Friday, March 29, 2013

Waterfall and pond at my old house.

     While we are waiting for better weather it can be fun to look at various elements that can be added to our yards. An increasingly popular element is the natural pond. Today's ponds are a far cry from the old concrete and stone ponds of our grandparents day -- the ones that seemed to crack at least once a year and let all the water leak out.

     Today's ponds are lined with a non-toxic and flexible liner, are run with very efficient recirculating pumps, and contain both physical and biological filters to keep the water clear.
     A pump in the bottom of the buried container on the left pumps water up into the bottom of the waterfall container on the right. The water spills over and down a rocky slope picking up oxygen before filling the main pond basin. The pump pulls water only from the pond's surface, pulling leaves and other debris along to be caught in a net inside the pump box.

     A system like this allowed me to keep a separate little ecosystem going for 20 years now. Over 20 fish have lived among the flowering waterlilies and other plants. The sound of the waterfall combined with the colorful flashes from the darting fish were mesmerizing and worked to smooth a furrowed brow many a time.

     The maintenance chores required to keep this system going were less than that required by a lawn. Once a year you have to do a serious clean-up. This is a wet and muddy job, but you can always hire someone like me to do it for you.

     Pond plants, like other perennials, need to be trimmed and deadheaded once or twice a season. The rest of the year you have to "top off" the pond when it gets low and make periodic adjustments to keep the pond ecology in balance. For those who find turning on a garden hose straining, an automatic filling system can be added.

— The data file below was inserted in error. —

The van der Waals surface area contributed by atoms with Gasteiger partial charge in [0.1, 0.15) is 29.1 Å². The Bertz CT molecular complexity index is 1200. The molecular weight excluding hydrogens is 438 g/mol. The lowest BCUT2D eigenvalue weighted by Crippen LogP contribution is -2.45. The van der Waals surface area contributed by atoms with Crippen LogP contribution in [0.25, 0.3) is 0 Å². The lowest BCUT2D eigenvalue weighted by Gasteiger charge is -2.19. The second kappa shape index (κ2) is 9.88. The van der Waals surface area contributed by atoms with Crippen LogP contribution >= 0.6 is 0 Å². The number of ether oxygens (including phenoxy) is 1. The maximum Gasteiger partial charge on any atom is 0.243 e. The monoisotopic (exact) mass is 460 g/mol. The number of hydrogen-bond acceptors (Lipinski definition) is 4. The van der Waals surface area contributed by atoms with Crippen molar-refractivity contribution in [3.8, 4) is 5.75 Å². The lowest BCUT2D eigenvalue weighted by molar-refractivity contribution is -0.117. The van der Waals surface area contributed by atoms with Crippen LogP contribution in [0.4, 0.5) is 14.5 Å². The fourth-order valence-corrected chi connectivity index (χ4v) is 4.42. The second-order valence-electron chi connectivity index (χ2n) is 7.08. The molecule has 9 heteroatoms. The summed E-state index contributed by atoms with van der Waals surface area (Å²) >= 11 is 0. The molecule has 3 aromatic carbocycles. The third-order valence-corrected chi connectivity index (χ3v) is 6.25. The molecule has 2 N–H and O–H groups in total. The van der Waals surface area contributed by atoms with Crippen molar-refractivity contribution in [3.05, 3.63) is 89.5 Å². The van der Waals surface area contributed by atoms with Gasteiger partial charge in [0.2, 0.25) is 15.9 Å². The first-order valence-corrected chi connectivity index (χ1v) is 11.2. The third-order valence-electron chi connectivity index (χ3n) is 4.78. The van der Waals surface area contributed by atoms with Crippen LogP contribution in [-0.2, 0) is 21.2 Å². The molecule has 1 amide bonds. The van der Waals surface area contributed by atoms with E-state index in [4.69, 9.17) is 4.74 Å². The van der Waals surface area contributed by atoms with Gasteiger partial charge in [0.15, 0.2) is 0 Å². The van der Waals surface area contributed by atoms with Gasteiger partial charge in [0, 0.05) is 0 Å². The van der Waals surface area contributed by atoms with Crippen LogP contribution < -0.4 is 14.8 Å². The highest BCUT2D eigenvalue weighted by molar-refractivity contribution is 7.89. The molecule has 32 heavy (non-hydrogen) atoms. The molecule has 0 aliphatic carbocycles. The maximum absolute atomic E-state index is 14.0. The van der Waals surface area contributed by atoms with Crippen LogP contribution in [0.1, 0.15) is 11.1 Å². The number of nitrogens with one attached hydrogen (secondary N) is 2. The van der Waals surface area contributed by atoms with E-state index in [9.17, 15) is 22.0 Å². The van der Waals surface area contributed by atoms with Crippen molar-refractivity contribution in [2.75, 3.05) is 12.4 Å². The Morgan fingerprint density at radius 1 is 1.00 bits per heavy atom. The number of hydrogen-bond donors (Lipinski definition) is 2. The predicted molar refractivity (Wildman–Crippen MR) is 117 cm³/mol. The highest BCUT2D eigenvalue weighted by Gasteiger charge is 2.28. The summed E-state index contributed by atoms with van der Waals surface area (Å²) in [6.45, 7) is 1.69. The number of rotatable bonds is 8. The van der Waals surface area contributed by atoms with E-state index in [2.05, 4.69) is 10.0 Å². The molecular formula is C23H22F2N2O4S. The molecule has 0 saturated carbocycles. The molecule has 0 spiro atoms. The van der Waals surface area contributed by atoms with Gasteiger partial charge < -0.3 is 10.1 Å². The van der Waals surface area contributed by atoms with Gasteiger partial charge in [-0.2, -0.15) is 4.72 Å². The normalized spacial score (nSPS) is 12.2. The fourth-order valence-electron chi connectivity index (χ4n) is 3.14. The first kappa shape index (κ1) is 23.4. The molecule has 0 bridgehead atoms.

In short, despite appearances, having a pond is something that works even for lazy people like me.

Sunday, March 17, 2013


     We actually had a mild winter in 2013. Despite, for example, the fact that we had next to no snow most of the season we were able to make up a bit for last summer's drought. This is because most of our precipitation was rain.

     Those balmy days are now forgotten as we stay locked in a deep freeze for the entire month of March so far. Our average temperature this month  has been a full six degrees below normal. Quite a change from the 80 degree days of last year.

     If you can stand the cold there is actually a lot you can accomplish this time of year:

     Now is a great time to do a yard clean-up before bulbs and perennials start getting in your way. If you use an organic weed-killer, now is the time to make sure you have some on hand. You want the weedkiller to go down once the crocuses come up in order to beat the first weed seeds trying to germinate. I noticed my first crocus today.

     Now is also the time to begin pruning your trees and shrubs -- especially if you want to downsize them significantly. You do not, however want to prune shrubs like forsythia and lilacs that bloom in spring. You would be cutting  off their buds. For much more on pruning you can look back at some of my entries from last season at this time.

     I am already yearning for fresh garden vegetables. We are months away from the favorites like tomatoes and peppers. But cool weather crops like peas, spinach, and many other leafy greens, are closer than you think. As of St. Patrick's Day, the barrier to planting seeds for these plants is not temperature so much as soil moisture. Our ground is still water-logged, and messing with it now will damage it. To test, dig a hole about six inches deep, grab a handful of soil and squeeze it into  a ball. If it makes a good mud ball, the soil is still too wet. If it wants to fall apart, you are in good shape.